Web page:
The Board is the policy-making and oversight body of AIIJ. Current members are Brett Blackledge, Ann Florie, Brant Houston, Emily Jones Rushing, Val Walton and Odessa Woolfolk. Officers are Emily Jones Rushing, president; Odessa Woolfolk, vice president; Brant Houston, treasurer; Brett Blackledge, secretary.
Brett Blackledge is editor of The Daily Advertiser in Lafayette, Lousiana. Before that, he worked for almost five years with USA Today Network’s Florida news operations as regional investigations editor based at the Naples Daily News. He won the Pulitzer Prize for investigative reporting while working with The Birmingham News in 2007. His Pulitzer Prize-winning work detailed nepotism and cronyism in Alabama’s two-year college system. The series also earned Blackledge a national public service award from Associated Press Media Editors.
Blackledge began his career as a journalist in 1986 with The Associated Press and later joined the Washington bureau of AP as a national writer focusing on investigative and enterprise projects. At the Washington bureau, he worked with an AP team that received a Scripps Howard Foundation award for coverage of a shooting at Fort Hood, Texas.
Prior to moving to Naples in 2014, Blackledge was Public Service and Investigations Editor at The News Journal in Wilmington, Delaware.
Ann D. Florie
Ann Florie was the founding executive director of Region 2020, which promoted cooperation and citizen involvement in a 12-county area in affordable housing, education, arts and culture, transportation and land use. The organization later was merged into the Birmingham Business Alliance, where she serves on the executive committee.
She served as executive director of Leadership Birmingham, retiring in 2018. She continues to serve as a member of the Jefferson County Personnel Board and on the board of directors for the Public Affairs Research Council of Alabama. She was a member of the Mountain Brook Board of Education for 10 years.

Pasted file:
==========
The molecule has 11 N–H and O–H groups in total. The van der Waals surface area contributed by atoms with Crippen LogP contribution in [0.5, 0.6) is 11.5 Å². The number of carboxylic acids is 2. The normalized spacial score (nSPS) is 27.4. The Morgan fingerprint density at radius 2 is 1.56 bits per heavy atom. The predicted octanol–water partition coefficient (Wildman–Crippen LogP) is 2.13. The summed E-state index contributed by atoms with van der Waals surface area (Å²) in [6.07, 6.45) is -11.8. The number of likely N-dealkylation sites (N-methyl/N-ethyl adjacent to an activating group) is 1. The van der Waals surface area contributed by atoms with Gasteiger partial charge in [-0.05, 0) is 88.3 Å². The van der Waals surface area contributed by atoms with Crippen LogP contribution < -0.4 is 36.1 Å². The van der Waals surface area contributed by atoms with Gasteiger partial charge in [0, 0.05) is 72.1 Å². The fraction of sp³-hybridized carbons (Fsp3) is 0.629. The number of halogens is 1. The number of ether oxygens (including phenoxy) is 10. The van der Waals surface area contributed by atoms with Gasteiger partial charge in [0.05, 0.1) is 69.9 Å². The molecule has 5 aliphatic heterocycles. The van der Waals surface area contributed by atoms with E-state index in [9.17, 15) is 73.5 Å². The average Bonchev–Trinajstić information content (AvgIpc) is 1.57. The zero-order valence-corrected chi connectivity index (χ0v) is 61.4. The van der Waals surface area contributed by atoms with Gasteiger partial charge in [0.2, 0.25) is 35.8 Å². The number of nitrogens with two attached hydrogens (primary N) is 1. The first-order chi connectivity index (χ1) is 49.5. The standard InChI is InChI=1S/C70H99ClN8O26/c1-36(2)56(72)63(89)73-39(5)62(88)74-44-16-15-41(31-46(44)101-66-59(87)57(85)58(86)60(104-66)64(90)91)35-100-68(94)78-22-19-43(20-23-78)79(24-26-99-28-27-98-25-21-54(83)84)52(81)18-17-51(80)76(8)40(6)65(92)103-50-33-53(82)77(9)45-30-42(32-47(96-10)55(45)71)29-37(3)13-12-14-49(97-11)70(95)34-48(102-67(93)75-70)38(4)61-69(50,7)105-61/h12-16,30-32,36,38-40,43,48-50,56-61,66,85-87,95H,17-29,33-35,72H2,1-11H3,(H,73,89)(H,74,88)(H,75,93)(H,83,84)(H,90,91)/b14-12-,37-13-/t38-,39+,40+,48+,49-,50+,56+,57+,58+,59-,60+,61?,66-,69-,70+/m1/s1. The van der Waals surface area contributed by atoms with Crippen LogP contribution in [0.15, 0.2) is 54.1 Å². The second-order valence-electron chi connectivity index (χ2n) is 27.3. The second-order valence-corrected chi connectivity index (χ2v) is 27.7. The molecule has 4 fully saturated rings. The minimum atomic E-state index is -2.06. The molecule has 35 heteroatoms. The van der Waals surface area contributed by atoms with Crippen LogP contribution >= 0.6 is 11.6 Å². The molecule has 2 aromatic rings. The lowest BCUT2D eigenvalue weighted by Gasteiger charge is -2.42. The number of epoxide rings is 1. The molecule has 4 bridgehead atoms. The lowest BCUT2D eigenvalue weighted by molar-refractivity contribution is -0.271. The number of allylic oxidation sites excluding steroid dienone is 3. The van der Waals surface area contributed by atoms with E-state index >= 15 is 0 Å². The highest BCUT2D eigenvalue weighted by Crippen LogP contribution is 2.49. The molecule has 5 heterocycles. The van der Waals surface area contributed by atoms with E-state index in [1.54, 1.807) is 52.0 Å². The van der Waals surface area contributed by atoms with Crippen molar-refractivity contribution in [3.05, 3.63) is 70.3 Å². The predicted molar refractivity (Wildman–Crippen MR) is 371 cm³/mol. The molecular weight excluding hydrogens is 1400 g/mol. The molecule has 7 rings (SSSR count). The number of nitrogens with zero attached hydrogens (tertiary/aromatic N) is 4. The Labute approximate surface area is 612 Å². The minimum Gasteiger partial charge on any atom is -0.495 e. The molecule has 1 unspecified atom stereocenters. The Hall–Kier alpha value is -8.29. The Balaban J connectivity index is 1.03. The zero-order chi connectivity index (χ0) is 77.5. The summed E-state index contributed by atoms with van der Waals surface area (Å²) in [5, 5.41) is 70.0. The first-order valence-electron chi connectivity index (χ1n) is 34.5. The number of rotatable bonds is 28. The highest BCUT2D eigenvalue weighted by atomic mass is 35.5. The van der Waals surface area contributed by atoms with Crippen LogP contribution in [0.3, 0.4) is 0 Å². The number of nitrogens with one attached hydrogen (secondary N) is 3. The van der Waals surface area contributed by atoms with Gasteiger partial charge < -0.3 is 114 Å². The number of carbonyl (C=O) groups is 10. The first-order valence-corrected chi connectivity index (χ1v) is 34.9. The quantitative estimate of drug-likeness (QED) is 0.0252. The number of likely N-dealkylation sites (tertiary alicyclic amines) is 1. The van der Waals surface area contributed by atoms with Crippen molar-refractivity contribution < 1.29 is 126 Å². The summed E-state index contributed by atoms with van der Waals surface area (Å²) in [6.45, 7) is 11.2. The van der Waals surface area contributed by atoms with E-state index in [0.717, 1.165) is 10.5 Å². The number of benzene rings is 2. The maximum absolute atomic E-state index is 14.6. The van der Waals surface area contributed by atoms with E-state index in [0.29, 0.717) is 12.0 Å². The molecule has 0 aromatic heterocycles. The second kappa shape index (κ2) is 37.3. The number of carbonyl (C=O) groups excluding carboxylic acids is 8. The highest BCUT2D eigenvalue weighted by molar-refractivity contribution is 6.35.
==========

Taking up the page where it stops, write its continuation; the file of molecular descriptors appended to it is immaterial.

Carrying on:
A native of Weldon, Ark., she received a B.A. in political science from Newcomb College of Tulane University.
John S. and James L. Knight Foundation Chair in Investigative and Enterprise Reporting in the department of journalism at the University of Illinois. Prior to becoming the Knight Chair in 2007, he served for more than a decade as the executive director of Investigative Reporters and Editors and a professor at the University of Missouri School of Journalism. Before joining IRE, he was an award-winning investigative reporter at daily newspapers. Houston was part of the newsroom staff of The Kansas City Star that won a Pulitzer Prize for its work on the 1981 walkway collapse at the city’s Hyatt Regency Hotel.
Houston is Board Chair Emeritus of Institute for Nonprofit News, a coalition of nonprofit journalism centers he helped found. He is author of “Computer-Assisted Reporting: A Practical Guide” and “The Investigative Reporter’s Handbook.”
Houston’s grandparents lived in Birmingham’s College Hills neighborhood, and he was a visitor to the city during his growing-up years.
Emily Jones Rushing
Combines a background in journalism with experience in nonprofit work, retiring from the Community Foundation of Greater Birmingham as Director of Communications and Marketing in 2013.
Her work at the Community Foundation included leadership in developing national guidelines for disaster recovery and in creating national standards for community foundation marketing materials and communications. During her time at The Birmingham News, she was deeply involved in developing neighborhood coverage and served as the first Metro Editor in 1978. She was part of a team of reporters recognized by Associated Press for coverage of the effects of an extreme heat wave in 1981. In the late 1980s, she edited 100-year anniversary books for The Birmingham News and her alma mater, Converse College.
A long-time Birmingham resident, she is currently a member of the Alumni Board of Converse College, the Birmingham YMCA Association Board, Advisory Board of the Alys Robinson Stephens Performing Arts Center at UAB, and the Forest Park-South Avondale Neighborhood Advisory Board.